Civilians heavily armed, and masked at “Black Lives Matter” demonstrations clearly there to intimidate protesters through a “show of force”. Yet, there are no police anywhere near them!
1969: “Operation Banner”
Up until this point, the violence involved the RUC/police in N. Ireland. Well, then the British government deployed the British Army on August 14, 1969, under the name “Operation Banner”. They remained stationed in N. Ireland for another 37 years, the longest continuous deployment for their Army in history! Further, the British government called in the Ulster Special Constabulary (“USC”), who were essentially a special reserves police force.
Guess who the Republic called for? A United Nations peacekeeping force.
– ALL THIS BECAUSE CIVIL RIGHTS PROTESTERS BANDED TOGETHER TO DEMAND AN END TO DISCRIMINATION –
And so, as part of their “operation” the British Army worked with the RUC to guard check-points throughout N. Ireland, patrolled the streets and the border with the Republic, raided homes and businesses, conducted searches of both persons and places, tried to quell any protests or “riots” and conducted what was termed “counter-insurgency”.
Thus, the 1969 protests were seen as the beginning of “The Troubles”, which continued until 1998 when “The Good Friday Agreement” was signed. Yet, the British Army remained until 2007.
I COULD’VE EASILY BEEN A VICTIM TO THIS VIOLENCE
Northern Ireland even at the time I was born in 1980 was a true military state. The British Army patrolled the streets, controlled the border between N. Ireland and the Republic, and was purposely stationed to “assert the British government’s authority”.
You weren’t seen as a person, but only by your religion/allegiance to the Republic vs. The Crown. Violence. Terrorism. Bombings. Police/military brutality. Guns were a show of power and not protection. If you looked at an officer the wrong way, you could wind up with a gun butted against your head. A class of people who truly believed they were superior. People lived in true fear for so long.
Admittedly, there was violence on both sides. I won’t deny that.
However, when I was a baby a car bomb went off outside our flat/apartment. We lived on the street level, so the window next to my crib smashed due to the blast. Broken glass fell into my crib. Thankfully, I somehow wasn’t hurt, but I shudder to think that I could have been another child lost to “The Troubles”.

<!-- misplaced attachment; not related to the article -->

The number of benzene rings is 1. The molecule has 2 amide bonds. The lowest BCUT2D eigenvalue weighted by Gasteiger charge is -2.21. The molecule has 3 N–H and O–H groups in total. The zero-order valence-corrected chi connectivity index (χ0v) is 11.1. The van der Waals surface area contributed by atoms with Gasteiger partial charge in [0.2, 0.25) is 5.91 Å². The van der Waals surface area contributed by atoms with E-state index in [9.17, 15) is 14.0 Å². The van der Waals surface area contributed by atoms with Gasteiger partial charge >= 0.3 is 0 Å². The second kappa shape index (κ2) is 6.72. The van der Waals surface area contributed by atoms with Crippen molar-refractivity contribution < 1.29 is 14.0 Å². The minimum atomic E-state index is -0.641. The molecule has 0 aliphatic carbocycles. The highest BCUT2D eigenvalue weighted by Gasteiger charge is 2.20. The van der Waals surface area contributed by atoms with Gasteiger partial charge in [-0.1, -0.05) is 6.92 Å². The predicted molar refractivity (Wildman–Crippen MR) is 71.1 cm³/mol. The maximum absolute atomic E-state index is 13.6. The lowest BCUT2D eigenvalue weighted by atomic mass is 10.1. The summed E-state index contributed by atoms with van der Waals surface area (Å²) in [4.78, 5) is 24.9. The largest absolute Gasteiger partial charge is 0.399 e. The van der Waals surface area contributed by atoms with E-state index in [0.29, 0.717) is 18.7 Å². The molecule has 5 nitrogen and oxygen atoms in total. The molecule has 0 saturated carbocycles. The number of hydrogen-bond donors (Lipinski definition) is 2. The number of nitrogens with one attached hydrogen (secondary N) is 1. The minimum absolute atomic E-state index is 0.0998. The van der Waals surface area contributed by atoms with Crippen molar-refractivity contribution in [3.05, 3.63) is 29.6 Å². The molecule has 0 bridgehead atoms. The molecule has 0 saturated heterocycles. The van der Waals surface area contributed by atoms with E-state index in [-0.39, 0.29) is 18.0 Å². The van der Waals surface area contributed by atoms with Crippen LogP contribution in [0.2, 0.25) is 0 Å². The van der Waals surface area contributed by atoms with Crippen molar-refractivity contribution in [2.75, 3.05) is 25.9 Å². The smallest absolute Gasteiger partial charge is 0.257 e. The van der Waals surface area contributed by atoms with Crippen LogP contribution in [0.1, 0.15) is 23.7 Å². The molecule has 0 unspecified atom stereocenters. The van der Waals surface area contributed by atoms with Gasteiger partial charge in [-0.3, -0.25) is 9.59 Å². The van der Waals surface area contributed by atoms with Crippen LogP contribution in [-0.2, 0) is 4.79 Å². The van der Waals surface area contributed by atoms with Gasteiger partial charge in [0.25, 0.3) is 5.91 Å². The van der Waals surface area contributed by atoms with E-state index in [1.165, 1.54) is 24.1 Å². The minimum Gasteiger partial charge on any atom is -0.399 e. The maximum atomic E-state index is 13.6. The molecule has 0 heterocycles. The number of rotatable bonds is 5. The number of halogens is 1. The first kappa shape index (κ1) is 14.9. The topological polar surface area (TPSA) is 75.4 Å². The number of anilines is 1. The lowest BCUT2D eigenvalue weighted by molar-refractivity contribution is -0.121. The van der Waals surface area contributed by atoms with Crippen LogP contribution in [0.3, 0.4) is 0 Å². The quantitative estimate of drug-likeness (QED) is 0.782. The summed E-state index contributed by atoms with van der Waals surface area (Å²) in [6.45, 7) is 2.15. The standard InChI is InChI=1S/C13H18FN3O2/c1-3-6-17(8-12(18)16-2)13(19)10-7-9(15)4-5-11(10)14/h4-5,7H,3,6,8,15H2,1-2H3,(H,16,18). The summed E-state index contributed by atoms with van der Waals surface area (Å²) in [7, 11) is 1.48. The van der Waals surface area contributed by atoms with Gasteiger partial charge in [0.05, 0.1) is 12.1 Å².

I recall my parents telling a story of how my mother had to care for one of their friends, who was from the Republic and Catholic. He had come up to the North to visit them. Well, he “fancied a pint”, went out and happened to walk into the wrong pub – a Protestant one! The thugs in the pub beat him so badly they nearly broke his jaw.
We finally left N. Ireland when I was around 2 years old to live in the States, the “Land of the Free”.
However, in 1996 when I was 16 years old, I spent the summer in Ireland and returned to Derry. I recall seeing the murals all over the City, paying homage to “The Troubles”. The images below are some I found online. However, there was one in particular that I cannot find now. It was of a masked man holding a machine gun. It shook me with fear.
Also, while in Derry my friend and I needed to take the bus. We had the timetable with us and couldn’t understand why the bus was so incredibly late. Now, I know things run a little slower back there, but this was extreme! So, an old man came walking by, saw the two of us standing there and said, “What are ye waiting’ for?” Politely, we explained the bus. Almost with a laugh, he said, “Sure don’t ye know there was a bomb threat? Ye won’t be gettin’ that bus home.” That was eye-opening, to say the least.
Thankfully, that day there was no bomb. However, two summers later a horrific event occurred on a sunny afternoon in one Northern county where we had lived prior to coming to the States.
The notorious Omagh car bombing occurred on Sunday, August 15, 1998 in the town center of Omagh, County Tyrone. A group called the “Real Irish Republican Army”, a Provisional Irish Republican Army splinter group opposed the IRA’s ceasefire and the Good Friday Agreement. It killed 29 people (including a woman pregnant with twins, alongside her mother Mary and daughter Maura) and injured approximately 220 others. Many of those who died and were injured were children. It was the deadliest single incident throughout all “The Troubles”.
Instead of parking where they had allegedly intended, the bombers parked closer to the stores where so many people were out-and-about, some of whom were buying school uniforms for the upcoming start of the next school year. A photo of the red car that held the bomb was taken by a Spanish tourist just before the bomb went off. It is pictured below.
Apparently, the intended target was the courthouse in Omagh. Yet, because it was a beautiful Sunday, many people were out shopping in town. So, the bombers couldn’t find parking close enough to the courthouse! Yes, they couldn’t get proper parking…
Beyond that: The RUC had been warned almost 40 minutes beforehand but the location of the bomb was inaccurate. So, instead of moving crowds away from the bomb, the police ACTUALLY moved people closer toward the bomb!
That day was so horrific that like September 11th, Irish people remember where exactly they were when news got out.
So, imagine how many lives, how much agony and pain could have been saved if:
- We could just treat one another kindly, or at the very least, not judge one another by race, religion or creed?
- We had a way to stop police brutality?
- We had the right to peacefully stand-up for our rights?
WARNING: PHOTOS BELOW ARE GRAPHIC
Yes, not all police are bad. Not all of any race, religion, creed is bad.
What is very bad is allowing systematic discrimination coupled with police brutality and violence to continue. Permitting violence under the guise of “police authority” resulting in not just unwarranted imprisonment, but multiple deaths of people of color MUST END NOW.
They say, “If you do not know or understand history, you are doomed to repeat it.” Well, unfortunately not too many people in this country know or understand history.